Eye on Ethics, June 2018 Newsletter

The Mystery Box

As part of AFP-GLAC’s Eye on Ethics, we present ethical dilemmas from our members and share the solution. Here is a scenario that presented a serious, ethical issue:

“I was working for what I thought was a well-respected nonprofit as their Director of Development. I was trained to tell all individual and foundation donors and prospective donors about our proudest achievement, which was a multi-million dollar, multi-year grant we had won from the Department of Labor. It was an extremely competitive grant, and I believe my organization was either the only recipient or one of a very small number of recipients across the nation.

I sang the praises of our achievements with this amazing grant until one day, when I unexpectedly came upon a box of old dusty files in our director's office. At first, I was excited because I could see the box held our original grant request and all the correspondence between us and Department of Labor about the grant. I had always wanted to learn more about this grant.”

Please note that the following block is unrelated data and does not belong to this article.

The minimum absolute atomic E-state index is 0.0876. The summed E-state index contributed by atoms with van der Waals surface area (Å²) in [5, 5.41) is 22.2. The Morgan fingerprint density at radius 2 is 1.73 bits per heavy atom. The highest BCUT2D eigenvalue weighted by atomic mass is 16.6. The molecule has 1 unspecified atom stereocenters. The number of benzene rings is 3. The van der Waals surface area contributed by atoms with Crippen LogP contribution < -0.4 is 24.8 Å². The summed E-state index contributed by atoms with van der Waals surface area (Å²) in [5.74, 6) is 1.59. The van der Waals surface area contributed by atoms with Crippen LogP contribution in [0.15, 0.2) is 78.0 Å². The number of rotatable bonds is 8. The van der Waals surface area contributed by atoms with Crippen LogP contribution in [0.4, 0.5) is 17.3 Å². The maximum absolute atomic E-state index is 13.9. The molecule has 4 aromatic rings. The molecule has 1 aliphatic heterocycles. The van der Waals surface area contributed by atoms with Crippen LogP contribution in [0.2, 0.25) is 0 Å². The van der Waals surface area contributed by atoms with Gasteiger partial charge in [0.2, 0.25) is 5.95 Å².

“What I learned for the first time as I read through the files was that the heart of the funded project included plans to open a large thrift shop that would be staffed by domestic violence victims and homeless and runaway youth who needed to learn work skills. Not only had this never come to fruition, but I later learned from co-workers that the organization accepted thrift store donations for years, rented a huge storage space to keep the items, and eventually began dumping the donations meant for its store at unrelated stores such as the local Goodwill in the dead of night.

The organization did let the Department of Labor know they didn't open a thrift store, but they saw no problem with publicizing far and wide their achievement in winning the grant. We were all trained to talk about a small side project the grant also covered that was completed. Meanwhile, the core of the initial proposal was never mentioned to anyone. I was shocked, had further ethical and other issues with them, and did not stay at the organization very long.”